Islamic Action Society

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Islamic Action Society
جمعية العمل الإسلامي
LeaderShaykh Muħammad ʻAlī al-Mahfūð
Spiritual leaderHadi al-Modarresi
Preceded byIslamic Front for the Liberation of Bahrain
Wilāyat al-Faqīh
ReligionShi'a Islam (Shirāzī)
Council of Representatives
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Shura Council
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The Islamic Action Society (Arabic: جمعية العمل الإسلامي Jamʿīyah al-ʿAmal al-ʾIslāmī), sometimes shortened to ʿAmal (Arabic: أمل), was one of the main Islamist political parties in Bahrain, and mainly appealed to Shīʻa followers of the Islamic philosopher Mohammad Hussaini Shirazi, who are known as "the Shirāzī faction".

The party boycotted 2002's general election along with several other opposition groups, but did take part in 2006's parliamentary election, in which it won no seats.

The party is the direct descendant of the militant organisation, the Islamic Front for the Liberation of Bahrain, whose members were pardoned after wide ranging political reforms instigated by King Hamad bin Isa Al Khalifa in 2001.[1] With the reforms, they returned from exile or were released from prison and formed the Islamic Action Society.

As with the Islamic Front for the Liberation of Bahrain, the party's spiritual leader was Iraqi cleric Hādī al-Mudarrisī, who was given asylum in Bahrain in the 1970s and acquired Bahraini citizenship while preaching religious awareness. He was though expelled to Iran after he set up the Front, but in 1981 he attempted to return to Bahrain as the head of a theocratic government in a failed coup d'état.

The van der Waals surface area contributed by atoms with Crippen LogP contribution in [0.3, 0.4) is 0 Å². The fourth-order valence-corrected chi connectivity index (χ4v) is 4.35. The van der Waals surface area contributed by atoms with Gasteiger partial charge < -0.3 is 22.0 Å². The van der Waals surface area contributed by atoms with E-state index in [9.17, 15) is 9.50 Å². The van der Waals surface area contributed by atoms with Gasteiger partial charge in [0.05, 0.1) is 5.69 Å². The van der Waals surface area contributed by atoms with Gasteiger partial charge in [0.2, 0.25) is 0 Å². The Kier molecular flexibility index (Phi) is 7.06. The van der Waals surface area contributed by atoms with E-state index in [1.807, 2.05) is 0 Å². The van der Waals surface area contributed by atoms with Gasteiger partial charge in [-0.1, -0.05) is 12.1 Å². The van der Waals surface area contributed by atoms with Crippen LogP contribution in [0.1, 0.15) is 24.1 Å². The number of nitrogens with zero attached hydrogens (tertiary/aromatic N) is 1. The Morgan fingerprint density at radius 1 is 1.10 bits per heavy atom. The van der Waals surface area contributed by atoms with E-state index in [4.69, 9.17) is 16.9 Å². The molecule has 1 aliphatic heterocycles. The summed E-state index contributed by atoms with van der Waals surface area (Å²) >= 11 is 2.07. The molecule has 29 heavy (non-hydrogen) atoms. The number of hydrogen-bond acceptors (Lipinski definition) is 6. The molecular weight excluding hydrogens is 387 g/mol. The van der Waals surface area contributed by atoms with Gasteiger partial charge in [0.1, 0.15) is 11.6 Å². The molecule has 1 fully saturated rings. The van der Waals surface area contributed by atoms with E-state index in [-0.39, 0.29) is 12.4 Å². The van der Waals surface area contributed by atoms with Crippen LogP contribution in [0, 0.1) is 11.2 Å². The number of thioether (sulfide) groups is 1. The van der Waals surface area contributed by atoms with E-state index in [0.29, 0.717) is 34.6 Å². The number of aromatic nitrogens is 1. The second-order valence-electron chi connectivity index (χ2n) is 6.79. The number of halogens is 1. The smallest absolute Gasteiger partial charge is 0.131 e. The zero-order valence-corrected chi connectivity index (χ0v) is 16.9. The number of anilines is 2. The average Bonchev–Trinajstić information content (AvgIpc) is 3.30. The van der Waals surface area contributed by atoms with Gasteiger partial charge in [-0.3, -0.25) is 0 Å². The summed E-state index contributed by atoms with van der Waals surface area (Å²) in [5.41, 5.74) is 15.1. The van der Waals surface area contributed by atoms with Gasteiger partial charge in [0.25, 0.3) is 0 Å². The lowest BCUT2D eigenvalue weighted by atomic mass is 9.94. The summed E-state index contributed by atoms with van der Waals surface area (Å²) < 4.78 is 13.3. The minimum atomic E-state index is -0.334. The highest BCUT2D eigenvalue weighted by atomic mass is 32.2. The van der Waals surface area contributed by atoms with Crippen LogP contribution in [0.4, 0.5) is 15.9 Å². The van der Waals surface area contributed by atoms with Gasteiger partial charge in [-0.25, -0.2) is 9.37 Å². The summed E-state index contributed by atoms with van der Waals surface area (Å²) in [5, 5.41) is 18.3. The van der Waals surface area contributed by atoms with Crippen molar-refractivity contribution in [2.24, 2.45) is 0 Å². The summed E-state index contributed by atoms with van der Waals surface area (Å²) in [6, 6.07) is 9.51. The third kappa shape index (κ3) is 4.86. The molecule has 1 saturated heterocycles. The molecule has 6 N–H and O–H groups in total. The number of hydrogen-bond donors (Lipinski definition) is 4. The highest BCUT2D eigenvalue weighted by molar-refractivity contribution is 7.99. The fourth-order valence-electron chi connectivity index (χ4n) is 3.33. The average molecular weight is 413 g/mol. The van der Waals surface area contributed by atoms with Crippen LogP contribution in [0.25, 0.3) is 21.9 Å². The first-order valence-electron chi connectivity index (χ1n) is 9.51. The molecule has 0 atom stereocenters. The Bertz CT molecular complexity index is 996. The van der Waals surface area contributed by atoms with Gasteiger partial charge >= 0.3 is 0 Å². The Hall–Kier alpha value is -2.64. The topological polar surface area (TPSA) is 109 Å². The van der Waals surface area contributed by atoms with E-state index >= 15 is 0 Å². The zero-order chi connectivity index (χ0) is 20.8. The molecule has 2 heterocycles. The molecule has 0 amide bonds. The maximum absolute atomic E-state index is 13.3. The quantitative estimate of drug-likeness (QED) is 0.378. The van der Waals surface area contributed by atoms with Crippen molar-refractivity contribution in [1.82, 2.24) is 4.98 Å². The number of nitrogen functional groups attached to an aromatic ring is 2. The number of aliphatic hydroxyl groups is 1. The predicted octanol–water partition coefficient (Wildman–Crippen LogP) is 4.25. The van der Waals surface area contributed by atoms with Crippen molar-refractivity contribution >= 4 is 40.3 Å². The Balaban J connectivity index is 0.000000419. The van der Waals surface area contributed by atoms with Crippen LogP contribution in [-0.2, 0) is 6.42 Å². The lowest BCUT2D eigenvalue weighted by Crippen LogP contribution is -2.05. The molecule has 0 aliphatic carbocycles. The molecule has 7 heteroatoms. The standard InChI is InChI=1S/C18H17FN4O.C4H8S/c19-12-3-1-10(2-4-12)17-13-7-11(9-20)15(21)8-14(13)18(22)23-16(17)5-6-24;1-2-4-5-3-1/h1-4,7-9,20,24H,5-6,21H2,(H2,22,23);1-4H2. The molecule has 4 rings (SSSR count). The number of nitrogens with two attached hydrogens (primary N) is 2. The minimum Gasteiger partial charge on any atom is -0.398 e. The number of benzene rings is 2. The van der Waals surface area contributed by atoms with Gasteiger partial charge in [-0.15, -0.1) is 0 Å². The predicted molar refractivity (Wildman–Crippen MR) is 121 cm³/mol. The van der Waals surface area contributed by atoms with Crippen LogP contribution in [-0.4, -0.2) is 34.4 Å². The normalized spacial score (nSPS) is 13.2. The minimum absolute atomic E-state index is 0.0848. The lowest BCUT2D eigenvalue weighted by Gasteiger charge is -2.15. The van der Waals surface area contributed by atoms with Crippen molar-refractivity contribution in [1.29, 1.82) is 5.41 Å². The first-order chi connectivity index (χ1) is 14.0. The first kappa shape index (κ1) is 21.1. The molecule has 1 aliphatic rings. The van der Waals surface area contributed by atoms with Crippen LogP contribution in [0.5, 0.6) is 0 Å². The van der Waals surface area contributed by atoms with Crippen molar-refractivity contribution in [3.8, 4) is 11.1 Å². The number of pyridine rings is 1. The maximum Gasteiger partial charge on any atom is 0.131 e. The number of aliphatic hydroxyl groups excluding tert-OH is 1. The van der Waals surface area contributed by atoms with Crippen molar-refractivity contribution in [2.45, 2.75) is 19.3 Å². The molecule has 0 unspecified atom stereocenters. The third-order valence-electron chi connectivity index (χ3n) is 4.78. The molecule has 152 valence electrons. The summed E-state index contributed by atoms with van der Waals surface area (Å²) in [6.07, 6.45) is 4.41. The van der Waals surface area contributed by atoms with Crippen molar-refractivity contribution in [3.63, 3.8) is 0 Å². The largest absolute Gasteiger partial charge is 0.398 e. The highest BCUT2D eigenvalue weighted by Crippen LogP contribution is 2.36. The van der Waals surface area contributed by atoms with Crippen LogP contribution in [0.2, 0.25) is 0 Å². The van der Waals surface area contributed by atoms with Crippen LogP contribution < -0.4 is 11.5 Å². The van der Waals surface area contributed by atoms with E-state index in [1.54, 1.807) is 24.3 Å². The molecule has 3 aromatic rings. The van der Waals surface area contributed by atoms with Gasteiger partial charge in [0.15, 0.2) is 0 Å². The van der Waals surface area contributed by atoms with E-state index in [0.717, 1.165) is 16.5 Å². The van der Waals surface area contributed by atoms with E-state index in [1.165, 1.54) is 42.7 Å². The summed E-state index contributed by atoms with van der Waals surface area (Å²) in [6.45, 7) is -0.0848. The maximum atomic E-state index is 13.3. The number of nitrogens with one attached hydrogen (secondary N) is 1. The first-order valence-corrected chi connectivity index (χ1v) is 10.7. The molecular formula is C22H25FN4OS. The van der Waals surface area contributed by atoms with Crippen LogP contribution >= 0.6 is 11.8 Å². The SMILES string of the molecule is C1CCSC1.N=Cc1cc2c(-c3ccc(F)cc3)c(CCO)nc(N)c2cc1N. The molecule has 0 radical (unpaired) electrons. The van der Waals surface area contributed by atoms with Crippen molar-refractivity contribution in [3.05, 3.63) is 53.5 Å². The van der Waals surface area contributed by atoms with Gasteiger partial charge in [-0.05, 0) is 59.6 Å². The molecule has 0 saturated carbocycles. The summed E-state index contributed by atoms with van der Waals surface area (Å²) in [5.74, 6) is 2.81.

The Front was accused by the government for a series of terror attacks on civilian targets in the 1990s including a bomb attack on the Diplomat Hotel in Manama in 1996 injuring four people. A spokesman claiming responsibility for the bombings told the Associated Press "We put a bomb in the Diplomat hotel 20 minutes ago ... after the feast ... tell the government that we will destroy everyplace."[2]

The party often called for public demonstrations and political seminars focusing on the issues affecting the majority Shīʻa, who have been ruled by the minority Sunnis for many decades. In September 2005, its license was temporarily suspended after a crowded festival was held honouring those imprisoned by the government on suspicion of involvement in an alleged 1981 coup. The party resumed activities after the temporary suspension.

The last president of the party was Shaykh Muħammad ʻAlī al-Mahfūð, a longtime opposition figure and a close aid to Āyatu l-Lāh al-Mudarrisī. Its vice-president was Salah al-Khawāja.

While the party was allied with fellow Shīʻa Islamists al Wefaq, although the relationship was difficult: Shaykh al-Mahfūð said that attempts were being made by ʻAlī Salman and others to marginalise the party into its "Shirāzī base". The Islamic Action demanded al-Wefaq's support in several constituencies in the 2006 election, although the Islamic Action's spokesman Jawad ʻAbdu l-Waħab has said that no decision has yet been made because they want although it took part anyway. This led one commentator to accuse the party of having a stance "based on self-serving interests but under glossy principles to boost its prestige".[3] Discussion about participation in elections prompted Vice President Salah Khawaja to resign from the party in March 2006 and announce his retirement from politics.

Before February 2011, Islamic Action Society decided to support the Bahraini uprising. During February and March 2011, many representatives of Amal joined anti-Monarchy protesters in Lulu Square and vowed not to enter any dialogue until King Hamad relinquished his office. As a result, the government arrested all the prominent leaders of Amal and closed its headquarters, dissolving the party.


  1. ^ Religious body floats demands for elections Archived 2007-09-29 at the Wayback Machine, Habib Toumi, gulfnews, March 8, 2006
  2. ^ HOTEL-LOBBY EXPLOSION INJURES 4 IN BAHRAIN, Adnan Malik, Deseret News, Monday, Feb. 12, 1996
  3. ^ Religious body floats demands for elections Archived 2007-09-29 at the Wayback Machine, Habib Toumi, gulfnews, March 8, 2006

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